Summary of overdose statistics, community response and agency preparedness in Peterborough.
– The Toronto Star: Sunday September 9, 2012
– The Record: Monday, September 10, 2012
What is International Overdose Awareness Day?
International Overdose Awareness Day is held on August 31st each year.
Commemorating those who have met with death or permanent injury as a result of drug overdose, it also acknowledges the grief felt by their families and friends.
Celebrated around the world, it aims to raise awareness of overdose and reduce the stigma of drug-related death, especially for those mourning the loss of a loved one. It also spreads the message that the tragedy of overdose death is preventable.
An Inspired Idea
International Overdose Awareness Day originated in Melbourne, Australia in 2001. Sally Finn, manager of a Salvation Army needle and syringe program, was touched by the sorrow she observed among the friends and families of those who had overdosed. She witnessed their inability to express that sorrow because of the stigma surrounding people who use drugs.
Sally decided to organize an event of remembrance. To commemorate those who had died from overdose, Sally thought of distributing ribbons. She thought she’d need 500… she gave out 6,000.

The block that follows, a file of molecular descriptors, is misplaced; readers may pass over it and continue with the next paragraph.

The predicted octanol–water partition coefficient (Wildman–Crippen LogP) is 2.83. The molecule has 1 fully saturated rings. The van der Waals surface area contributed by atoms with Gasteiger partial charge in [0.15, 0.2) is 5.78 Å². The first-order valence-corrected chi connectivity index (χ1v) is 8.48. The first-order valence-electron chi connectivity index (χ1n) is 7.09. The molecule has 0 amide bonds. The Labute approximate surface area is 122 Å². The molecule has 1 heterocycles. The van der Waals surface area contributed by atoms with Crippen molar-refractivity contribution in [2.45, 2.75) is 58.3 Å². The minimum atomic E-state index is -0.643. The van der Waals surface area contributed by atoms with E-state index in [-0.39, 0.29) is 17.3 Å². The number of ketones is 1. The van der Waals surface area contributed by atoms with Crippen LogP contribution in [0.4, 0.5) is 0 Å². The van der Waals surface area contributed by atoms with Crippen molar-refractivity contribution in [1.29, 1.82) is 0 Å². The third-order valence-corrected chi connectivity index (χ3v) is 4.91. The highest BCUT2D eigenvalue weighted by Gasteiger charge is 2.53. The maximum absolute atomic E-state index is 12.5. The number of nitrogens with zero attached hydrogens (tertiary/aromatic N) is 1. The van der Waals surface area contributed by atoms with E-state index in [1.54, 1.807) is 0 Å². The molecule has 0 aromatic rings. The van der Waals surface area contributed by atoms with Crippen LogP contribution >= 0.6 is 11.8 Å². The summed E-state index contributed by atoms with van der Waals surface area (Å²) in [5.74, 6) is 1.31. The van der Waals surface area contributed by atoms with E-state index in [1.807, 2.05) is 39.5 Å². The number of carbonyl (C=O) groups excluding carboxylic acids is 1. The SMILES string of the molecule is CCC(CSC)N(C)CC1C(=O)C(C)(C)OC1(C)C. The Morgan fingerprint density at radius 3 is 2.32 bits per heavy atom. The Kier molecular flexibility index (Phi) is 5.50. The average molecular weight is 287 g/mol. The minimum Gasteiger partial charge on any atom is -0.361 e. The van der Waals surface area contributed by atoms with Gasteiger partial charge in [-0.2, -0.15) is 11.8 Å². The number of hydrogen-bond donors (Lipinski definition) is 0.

Eleven years later, that one event in the back yard of a suburban crisis centre has evolved into International Overdose Awareness Day, which is now celebrated around the world. Its global significance reflects the universality of the human emotions triggered by the tragedy of overdose – a tragedy that is preventable.
For more information & resources, visit: International Overdose Awareness Day Website
The international event consists of many local events focused on raising awareness about viral hepatitis and highlighting the importance of disease prevention and access to testing and treatment.
At OHRDP we support local access to harm reduction supplies and prevention messaging while encouraging one-time use of supplies to help minimize risk of disease transmission, particularly hepatitis C and HIV, for people who use drugs.
For more information and links to local events, you can visit:
“The First 7 Minutes” is a short film designed to promote discussion and the development and implementation of tailored overdose prevention protocols in all agencies that serve marginalized populations – from Needle Exchange Programs to Money Mart. It is part of a growing arsenal of resources and services being developed and delivered by the Toronto Harm Reduction Task Force and Toronto Public Health – The Works to help address the issue of overdose.